September 25, 2018
Energy savings performance contracts (ESPC) are long-term contracts, and over the years of a project's performance period, there will inevitably be changes (e.g. turnover in personnel, contract modifications, etc.) that could challenge the federal agency's ability to perform appropriate ESPC administration after the project is installed and accepted. This webinar addresses the responsibilities of both agency contracting and technical personnel for administering an ESPC task order as well as the energy service company's (ESCO) responsibilities during the post-acceptance performance period. This webinar will also address the types of U.S. Department of Energy Federal Energy Management Program (FEMP) assistance available to agencies in managing their responsibilities.
ESPCs allow federal agencies to implement energy savings projects without up-front capital costs and special Congressional appropriations. An ESPC is a collaboration between a federal agency and an energy service company (ESCO). U.S. Department of Energy (DOE) ESPCs can help federal agencies effectively meet their energy efficiency, renewable energy, and water conservation goals. This 3-day training workshop provides students with a comprehensive understanding of the ESPC process and how to get started with a project at a site or facility. Training sections include exercises focusing on technical and contracting topics that provide the student with an opportunity to learn by doing. Video case studies offer viewers visual examples of projects at sites and facilities. Each training module contains ESPC best practices for each process. Registration is open to federal employees, DOE national labs, and state and local government employees. Others, such as DOE M&O contractors may be considered on a case-by-case basis.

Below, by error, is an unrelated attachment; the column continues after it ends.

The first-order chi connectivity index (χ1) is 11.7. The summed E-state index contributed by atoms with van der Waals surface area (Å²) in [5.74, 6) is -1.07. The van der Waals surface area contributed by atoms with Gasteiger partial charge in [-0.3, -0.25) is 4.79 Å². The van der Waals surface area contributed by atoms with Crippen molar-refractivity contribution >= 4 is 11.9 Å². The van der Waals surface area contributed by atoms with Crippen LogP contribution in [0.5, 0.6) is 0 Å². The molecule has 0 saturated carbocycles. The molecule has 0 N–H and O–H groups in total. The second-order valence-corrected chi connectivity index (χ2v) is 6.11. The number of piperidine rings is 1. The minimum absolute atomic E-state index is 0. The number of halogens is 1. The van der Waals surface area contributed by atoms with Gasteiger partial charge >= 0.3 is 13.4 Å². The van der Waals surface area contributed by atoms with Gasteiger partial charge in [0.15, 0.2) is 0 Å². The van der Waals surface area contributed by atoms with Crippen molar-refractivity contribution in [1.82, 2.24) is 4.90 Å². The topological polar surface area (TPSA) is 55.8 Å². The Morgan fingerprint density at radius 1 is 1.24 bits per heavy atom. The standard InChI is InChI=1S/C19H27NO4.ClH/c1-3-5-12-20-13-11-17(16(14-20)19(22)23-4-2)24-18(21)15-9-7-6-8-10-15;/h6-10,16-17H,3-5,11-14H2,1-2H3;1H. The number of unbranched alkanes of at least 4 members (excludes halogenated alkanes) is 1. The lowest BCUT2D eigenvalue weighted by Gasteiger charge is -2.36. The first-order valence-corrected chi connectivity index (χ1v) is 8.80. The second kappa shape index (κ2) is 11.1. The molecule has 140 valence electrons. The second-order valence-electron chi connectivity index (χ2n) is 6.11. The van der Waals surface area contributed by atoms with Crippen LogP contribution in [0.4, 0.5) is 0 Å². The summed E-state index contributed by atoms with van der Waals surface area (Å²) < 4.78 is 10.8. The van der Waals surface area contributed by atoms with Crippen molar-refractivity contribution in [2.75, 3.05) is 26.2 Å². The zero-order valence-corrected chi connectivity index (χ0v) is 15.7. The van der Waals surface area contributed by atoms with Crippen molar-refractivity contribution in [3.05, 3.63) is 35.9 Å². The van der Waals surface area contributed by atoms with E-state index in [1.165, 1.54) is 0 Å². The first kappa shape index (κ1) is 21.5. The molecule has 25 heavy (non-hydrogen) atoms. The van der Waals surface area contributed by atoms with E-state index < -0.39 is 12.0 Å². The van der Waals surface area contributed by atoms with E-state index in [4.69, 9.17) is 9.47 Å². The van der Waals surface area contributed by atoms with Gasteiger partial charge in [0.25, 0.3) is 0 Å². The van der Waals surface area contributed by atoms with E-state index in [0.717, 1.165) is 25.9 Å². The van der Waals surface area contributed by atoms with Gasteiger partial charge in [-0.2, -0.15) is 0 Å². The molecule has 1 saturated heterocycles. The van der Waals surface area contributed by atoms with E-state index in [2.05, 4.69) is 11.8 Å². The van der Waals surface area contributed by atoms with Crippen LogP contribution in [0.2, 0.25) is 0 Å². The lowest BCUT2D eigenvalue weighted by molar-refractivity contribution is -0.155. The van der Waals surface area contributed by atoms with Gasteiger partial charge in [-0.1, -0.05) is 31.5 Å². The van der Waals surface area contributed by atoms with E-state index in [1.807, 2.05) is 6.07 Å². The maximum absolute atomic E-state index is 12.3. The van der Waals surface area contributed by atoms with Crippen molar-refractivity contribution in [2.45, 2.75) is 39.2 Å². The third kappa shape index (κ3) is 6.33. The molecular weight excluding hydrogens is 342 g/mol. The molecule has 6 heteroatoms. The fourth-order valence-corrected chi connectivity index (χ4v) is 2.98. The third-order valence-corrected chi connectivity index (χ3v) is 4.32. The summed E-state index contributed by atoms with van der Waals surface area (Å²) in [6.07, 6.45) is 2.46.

September 24, 2018
Application page for EPA's October 23, 2018, 2:00-3:30pm, Common RCRA Non-Compliance Issues at Federal Medical Facilities training webinar.
A bill to encourage Federal agencies to enter into or amend cooperative agreements with States for removal and remedial actions to address PFAS contamination in drinking water, surface water, ground water, sediment, and soil, and for other purposes; to the Committee on Energy and Commerce, and in addition to the Committee on Transportation and Infrastructure, for a period to be subsequently determined by the Speaker, in each case for consideration of such provisions as fall within the jurisdiction of the committee concerned (Congressional Record; 17 September 2018 [House], page H8731
September 21, 2018
The Federal Energy Management Program (FEMP) sponsors the annual Federal Energy and Water Management Awards to recognize individuals and organizations for significant contributions to energy and water efficiency within the federal government. Winners come from the Air Force, Army, Navy, VA, DOE, CDC, DHHS, DOI, and multiple other agencies.
A bill to amend the Safe Drinking Water Act to increase assistance for States, water systems, and disadvantaged communities; to encourage good financial and environmental management of water systems; and to strengthen the Environmental Protection Agency's ability to enforce the requirements of the Act, and for other purposes; to the Committee on Energy and Commerce (Congressional Record; 13 September 2018 [House], page H8725tion
September 19, 2018
A bill to re-establish certain hydraulic fracturing chemical disclosure rules, standards for well construction, and waste management rules, and for other purposes; to the Committee on Energy and Commerce, and in addition to the Committees on Transportation and Infrastructure, and Natural Resources, for a period to be subsequently determined by the Speaker, in each case for consideration of such provisions as fall within the jurisdiction of the committee concerned (Congressional Record; 10 September 2018 [House], page H8107
A bill to improve processes for alternative wastewater systems, and for other purposes; to the Committee on Transportation and Infrastructure, and in addition to the Committees on Energy and Commerce, and Agriculture, for a period to be subsequently determined by the Speaker, in each case for consideration of such provisions as fall within the jurisdiction of the committee concerned (Congressional Record; 13 September 2018 [House], page H8724